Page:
He still practices drawing characters all the time, and compares the practice to shooting free throws. Graphic novels are especially labor intensive, as anyone who's attempted one can tell you. Kazu's best advice for being able to go the distance?

Learn to draw fast. Work on your free throws. Make the books so we can all enjoy them.

Sunday, April 9, 2017

Nonfiction that Reads Like Fiction with Stephanie Pitts

Stephanie Pitts, editor with G.P. Putnam's Sons, an imprint of Penguin Young Readers Group, feels that there are many nonfiction opportunities within the school and library market, thanks to Common Core, STEM, and STEAM.

The most common type of nonfiction in picture books is the straightforward biography. Stephanie cautions that rather than a birth to death timeline of someone's life, writers should choose a particular time, or important event, in their character's life. If it resonated with the author, it can resonate with readers.

Like in fiction, writers should make sure that their characters, whether main or secondary, are well developed and interesting. Stories should have conflict, shape, and direction.

What does a nonfiction picture book look like if it's not a biography? Many authors choose to focus their stories on fascinating historical events and periods.

The approach to middle grade nonfiction is similar, with more depth within characters and details. There should be strong voice and style. Writers can find a marketable topic that shines a new light on a subject. Something should need to be overcome. Regardless of the approach, writers should immerse themselves in research and think about the best conceptual approach. Consider the organization of information. Stephanie says many nonfiction middle grade and YA pieces are leaning toward the narrative, and away from the sidebar, more textbook-like structure. Seek to go beyond informing to engaging.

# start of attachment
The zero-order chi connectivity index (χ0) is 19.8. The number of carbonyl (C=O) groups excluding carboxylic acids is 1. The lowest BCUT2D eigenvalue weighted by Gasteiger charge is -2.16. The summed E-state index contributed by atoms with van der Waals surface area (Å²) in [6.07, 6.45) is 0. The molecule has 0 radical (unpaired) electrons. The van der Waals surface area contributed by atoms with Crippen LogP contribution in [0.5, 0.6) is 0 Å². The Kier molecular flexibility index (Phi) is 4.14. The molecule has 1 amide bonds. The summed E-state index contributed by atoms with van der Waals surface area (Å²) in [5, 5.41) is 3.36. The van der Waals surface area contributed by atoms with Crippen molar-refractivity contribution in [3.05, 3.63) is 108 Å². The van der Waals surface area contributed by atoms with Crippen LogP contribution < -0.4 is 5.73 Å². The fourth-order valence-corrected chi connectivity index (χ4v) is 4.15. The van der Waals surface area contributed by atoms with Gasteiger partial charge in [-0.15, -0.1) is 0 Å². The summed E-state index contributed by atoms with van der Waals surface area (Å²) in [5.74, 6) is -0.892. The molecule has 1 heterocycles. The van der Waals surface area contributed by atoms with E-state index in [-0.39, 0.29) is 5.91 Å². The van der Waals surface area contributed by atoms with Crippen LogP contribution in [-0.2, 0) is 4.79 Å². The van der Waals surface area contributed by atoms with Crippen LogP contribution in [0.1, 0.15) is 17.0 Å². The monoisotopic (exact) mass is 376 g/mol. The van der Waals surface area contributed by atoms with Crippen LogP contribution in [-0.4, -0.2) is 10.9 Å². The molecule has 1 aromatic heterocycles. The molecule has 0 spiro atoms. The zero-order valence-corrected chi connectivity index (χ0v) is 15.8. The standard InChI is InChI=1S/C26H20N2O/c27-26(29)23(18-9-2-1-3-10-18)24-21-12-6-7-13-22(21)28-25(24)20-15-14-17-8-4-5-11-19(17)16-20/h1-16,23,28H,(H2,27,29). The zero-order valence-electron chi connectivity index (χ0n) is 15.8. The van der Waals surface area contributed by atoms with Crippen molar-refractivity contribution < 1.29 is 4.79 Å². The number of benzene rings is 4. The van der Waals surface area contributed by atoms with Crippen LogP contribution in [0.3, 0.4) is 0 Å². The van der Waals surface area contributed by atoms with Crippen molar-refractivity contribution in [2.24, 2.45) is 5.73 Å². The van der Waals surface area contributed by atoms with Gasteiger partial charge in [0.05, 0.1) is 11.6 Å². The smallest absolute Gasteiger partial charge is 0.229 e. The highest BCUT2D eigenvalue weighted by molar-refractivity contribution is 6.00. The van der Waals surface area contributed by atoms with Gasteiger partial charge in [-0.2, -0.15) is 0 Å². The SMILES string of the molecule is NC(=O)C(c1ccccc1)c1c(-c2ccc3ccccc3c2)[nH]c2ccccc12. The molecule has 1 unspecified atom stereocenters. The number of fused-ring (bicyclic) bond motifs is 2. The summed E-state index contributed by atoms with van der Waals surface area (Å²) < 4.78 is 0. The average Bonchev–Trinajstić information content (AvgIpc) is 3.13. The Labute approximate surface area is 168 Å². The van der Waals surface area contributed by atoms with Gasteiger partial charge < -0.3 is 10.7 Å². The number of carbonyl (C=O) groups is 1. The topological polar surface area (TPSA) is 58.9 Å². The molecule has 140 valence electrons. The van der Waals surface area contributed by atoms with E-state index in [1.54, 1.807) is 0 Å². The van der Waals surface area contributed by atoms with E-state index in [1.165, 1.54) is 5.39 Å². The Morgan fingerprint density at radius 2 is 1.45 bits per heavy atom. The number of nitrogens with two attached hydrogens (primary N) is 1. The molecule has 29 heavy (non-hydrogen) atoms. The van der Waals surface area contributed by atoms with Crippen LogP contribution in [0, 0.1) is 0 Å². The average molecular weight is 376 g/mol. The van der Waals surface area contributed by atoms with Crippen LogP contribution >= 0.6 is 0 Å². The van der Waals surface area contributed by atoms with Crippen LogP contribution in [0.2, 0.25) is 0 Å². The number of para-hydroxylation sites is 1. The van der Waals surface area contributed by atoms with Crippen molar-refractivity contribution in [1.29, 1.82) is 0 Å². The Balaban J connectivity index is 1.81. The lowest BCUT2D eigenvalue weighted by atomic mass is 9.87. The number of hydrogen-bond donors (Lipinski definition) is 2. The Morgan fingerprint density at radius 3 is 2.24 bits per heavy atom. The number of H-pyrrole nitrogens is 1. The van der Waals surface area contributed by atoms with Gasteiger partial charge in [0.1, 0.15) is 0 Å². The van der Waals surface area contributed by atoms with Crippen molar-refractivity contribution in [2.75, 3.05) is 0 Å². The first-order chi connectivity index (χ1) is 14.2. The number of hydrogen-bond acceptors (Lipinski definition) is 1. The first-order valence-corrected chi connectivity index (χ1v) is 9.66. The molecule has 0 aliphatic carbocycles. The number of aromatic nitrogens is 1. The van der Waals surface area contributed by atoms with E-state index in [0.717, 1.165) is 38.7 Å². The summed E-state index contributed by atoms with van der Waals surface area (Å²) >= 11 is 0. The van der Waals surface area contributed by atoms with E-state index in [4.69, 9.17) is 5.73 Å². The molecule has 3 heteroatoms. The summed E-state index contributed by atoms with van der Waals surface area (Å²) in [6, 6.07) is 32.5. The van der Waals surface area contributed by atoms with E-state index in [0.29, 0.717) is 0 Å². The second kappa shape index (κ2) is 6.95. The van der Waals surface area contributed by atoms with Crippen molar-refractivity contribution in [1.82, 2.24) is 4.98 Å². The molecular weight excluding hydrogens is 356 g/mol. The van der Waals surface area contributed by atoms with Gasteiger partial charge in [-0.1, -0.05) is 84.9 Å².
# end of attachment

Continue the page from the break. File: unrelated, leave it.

Candace Fleming's books always include backmatter on how she chose and researched a topic-- a valuable model for aspiring nonfiction writers.

Dispelling myths is an essential factor in writing nonfiction for kids and teens. Fun fact: No part of the Lizzie Borden rhyme is true. Want to know the facts? Check out:

Go forth, engage readers, dispel myths, and shed light on new information!


Saturday, April 8, 2017